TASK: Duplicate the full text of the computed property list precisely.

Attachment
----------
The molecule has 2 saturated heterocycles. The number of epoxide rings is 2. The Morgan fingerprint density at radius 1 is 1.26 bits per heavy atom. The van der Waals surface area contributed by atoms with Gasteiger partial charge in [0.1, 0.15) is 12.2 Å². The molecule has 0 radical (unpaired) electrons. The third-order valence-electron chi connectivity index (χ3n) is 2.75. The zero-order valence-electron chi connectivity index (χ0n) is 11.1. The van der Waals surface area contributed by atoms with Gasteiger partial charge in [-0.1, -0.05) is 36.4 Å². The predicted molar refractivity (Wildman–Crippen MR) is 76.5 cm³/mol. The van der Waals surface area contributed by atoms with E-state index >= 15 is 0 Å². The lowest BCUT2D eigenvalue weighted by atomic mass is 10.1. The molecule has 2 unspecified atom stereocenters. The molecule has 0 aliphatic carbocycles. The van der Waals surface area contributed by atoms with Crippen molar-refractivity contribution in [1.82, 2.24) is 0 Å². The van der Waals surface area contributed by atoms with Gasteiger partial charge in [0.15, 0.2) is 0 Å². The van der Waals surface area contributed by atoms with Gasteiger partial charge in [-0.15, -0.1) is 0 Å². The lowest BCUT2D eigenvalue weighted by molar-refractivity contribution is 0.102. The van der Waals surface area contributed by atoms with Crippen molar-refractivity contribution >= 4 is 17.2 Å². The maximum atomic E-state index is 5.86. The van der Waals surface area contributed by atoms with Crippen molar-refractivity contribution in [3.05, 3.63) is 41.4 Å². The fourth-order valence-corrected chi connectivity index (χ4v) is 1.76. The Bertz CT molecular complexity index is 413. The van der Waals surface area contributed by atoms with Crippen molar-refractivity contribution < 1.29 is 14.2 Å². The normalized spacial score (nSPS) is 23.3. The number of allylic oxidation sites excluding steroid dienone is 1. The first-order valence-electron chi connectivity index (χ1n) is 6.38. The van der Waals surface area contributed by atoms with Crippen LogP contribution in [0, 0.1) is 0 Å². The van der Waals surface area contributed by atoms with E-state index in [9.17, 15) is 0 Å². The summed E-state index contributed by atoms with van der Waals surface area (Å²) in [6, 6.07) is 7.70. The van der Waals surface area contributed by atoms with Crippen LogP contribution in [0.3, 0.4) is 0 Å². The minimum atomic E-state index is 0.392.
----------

The molecule has 2 saturated heterocycles. The number of epoxide rings is 2. The Morgan fingerprint density at radius 1 is 1.26 bits per heavy atom. The van der Waals surface area contributed by atoms with Gasteiger partial charge in [0.1, 0.15) is 12.2 Å². The molecule has 0 radical (unpaired) electrons. The third-order valence-electron chi connectivity index (χ3n) is 2.75. The zero-order valence-electron chi connectivity index (χ0n) is 11.1. The van der Waals surface area contributed by atoms with Gasteiger partial charge in [-0.1, -0.05) is 36.4 Å². The predicted molar refractivity (Wildman–Crippen MR) is 76.5 cm³/mol. The van der Waals surface area contributed by atoms with E-state index >= 15 is 0 Å². The lowest BCUT2D eigenvalue weighted by atomic mass is 10.1. The molecule has 2 unspecified atom stereocenters. The molecule has 0 aliphatic carbocycles. The van der Waals surface area contributed by atoms with Crippen molar-refractivity contribution in [1.82, 2.24) is 0 Å². The van der Waals surface area contributed by atoms with Gasteiger partial charge in [0.15, 0.2) is 0 Å². The van der Waals surface area contributed by atoms with Gasteiger partial charge in [-0.15, -0.1) is 0 Å². The lowest BCUT2D eigenvalue weighted by molar-refractivity contribution is 0.102. The van der Waals surface area contributed by atoms with Crippen molar-refractivity contribution >= 4 is 17.2 Å². The maximum atomic E-state index is 5.86. The van der Waals surface area contributed by atoms with Crippen molar-refractivity contribution in [3.05, 3.63) is 41.4 Å². The fourth-order valence-corrected chi connectivity index (χ4v) is 1.76. The Bertz CT molecular complexity index is 413. The van der Waals surface area contributed by atoms with Crippen molar-refractivity contribution < 1.29 is 14.2 Å². The normalized spacial score (nSPS) is 23.3. The number of allylic oxidation sites excluding steroid dienone is 1. The first-order valence-electron chi connectivity index (χ1n) is 6.38. The van der Waals surface area contributed by atoms with Crippen LogP contribution in [0, 0.1) is 0 Å². The van der Waals surface area contributed by atoms with E-state index in [9.17, 15) is 0 Å². The summed E-state index contributed by atoms with van der Waals surface area (Å²) in [6, 6.07) is 7.70. The van der Waals surface area contributed by atoms with Crippen LogP contribution in [0.3, 0.4) is 0 Å². The minimum atomic E-state index is 0.392.